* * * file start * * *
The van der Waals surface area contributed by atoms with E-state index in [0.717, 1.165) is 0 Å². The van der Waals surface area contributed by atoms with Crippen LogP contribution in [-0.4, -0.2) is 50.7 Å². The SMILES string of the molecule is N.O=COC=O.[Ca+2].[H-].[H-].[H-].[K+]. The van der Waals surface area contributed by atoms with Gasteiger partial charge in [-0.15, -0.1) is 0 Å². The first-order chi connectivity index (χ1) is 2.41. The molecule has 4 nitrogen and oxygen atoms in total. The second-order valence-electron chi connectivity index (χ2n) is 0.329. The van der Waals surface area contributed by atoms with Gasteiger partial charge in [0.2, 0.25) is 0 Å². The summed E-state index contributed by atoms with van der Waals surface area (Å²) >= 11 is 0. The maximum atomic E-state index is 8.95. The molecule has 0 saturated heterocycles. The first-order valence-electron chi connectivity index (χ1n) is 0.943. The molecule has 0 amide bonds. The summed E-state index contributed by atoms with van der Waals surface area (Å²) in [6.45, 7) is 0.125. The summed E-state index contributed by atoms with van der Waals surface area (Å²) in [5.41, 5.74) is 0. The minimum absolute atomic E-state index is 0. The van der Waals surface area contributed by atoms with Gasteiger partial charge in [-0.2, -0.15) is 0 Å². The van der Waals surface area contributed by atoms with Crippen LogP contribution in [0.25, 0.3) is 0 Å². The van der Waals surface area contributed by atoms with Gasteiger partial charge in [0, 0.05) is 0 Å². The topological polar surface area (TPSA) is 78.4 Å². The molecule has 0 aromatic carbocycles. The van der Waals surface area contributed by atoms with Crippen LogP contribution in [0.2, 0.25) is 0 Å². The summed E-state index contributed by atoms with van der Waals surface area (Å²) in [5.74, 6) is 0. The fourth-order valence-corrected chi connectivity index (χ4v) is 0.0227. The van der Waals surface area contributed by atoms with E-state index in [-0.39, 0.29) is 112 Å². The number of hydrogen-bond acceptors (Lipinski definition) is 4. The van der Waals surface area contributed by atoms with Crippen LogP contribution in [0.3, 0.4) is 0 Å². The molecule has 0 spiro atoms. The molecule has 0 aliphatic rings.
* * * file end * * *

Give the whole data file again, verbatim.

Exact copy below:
The van der Waals surface area contributed by atoms with E-state index in [0.717, 1.165) is 0 Å². The van der Waals surface area contributed by atoms with Crippen LogP contribution in [-0.4, -0.2) is 50.7 Å². The SMILES string of the molecule is N.O=COC=O.[Ca+2].[H-].[H-].[H-].[K+]. The van der Waals surface area contributed by atoms with Gasteiger partial charge in [-0.15, -0.1) is 0 Å². The first-order chi connectivity index (χ1) is 2.41. The molecule has 4 nitrogen and oxygen atoms in total. The second-order valence-electron chi connectivity index (χ2n) is 0.329. The van der Waals surface area contributed by atoms with Gasteiger partial charge in [0.2, 0.25) is 0 Å². The summed E-state index contributed by atoms with van der Waals surface area (Å²) >= 11 is 0. The maximum atomic E-state index is 8.95. The molecule has 0 saturated heterocycles. The first-order valence-electron chi connectivity index (χ1n) is 0.943. The molecule has 0 amide bonds. The summed E-state index contributed by atoms with van der Waals surface area (Å²) in [6.45, 7) is 0.125. The summed E-state index contributed by atoms with van der Waals surface area (Å²) in [5.41, 5.74) is 0. The minimum absolute atomic E-state index is 0. The van der Waals surface area contributed by atoms with Gasteiger partial charge in [-0.2, -0.15) is 0 Å². The van der Waals surface area contributed by atoms with Crippen LogP contribution in [0.25, 0.3) is 0 Å². The van der Waals surface area contributed by atoms with Gasteiger partial charge in [0, 0.05) is 0 Å². The topological polar surface area (TPSA) is 78.4 Å². The molecule has 0 aromatic carbocycles. The van der Waals surface area contributed by atoms with Crippen LogP contribution in [0.2, 0.25) is 0 Å². The summed E-state index contributed by atoms with van der Waals surface area (Å²) in [5.74, 6) is 0. The fourth-order valence-corrected chi connectivity index (χ4v) is 0.0227. The van der Waals surface area contributed by atoms with E-state index in [-0.39, 0.29) is 112 Å². The number of hydrogen-bond acceptors (Lipinski definition) is 4. The van der Waals surface area contributed by atoms with Crippen LogP contribution in [0.3, 0.4) is 0 Å². The molecule has 0 spiro atoms. The molecule has 0 aliphatic rings.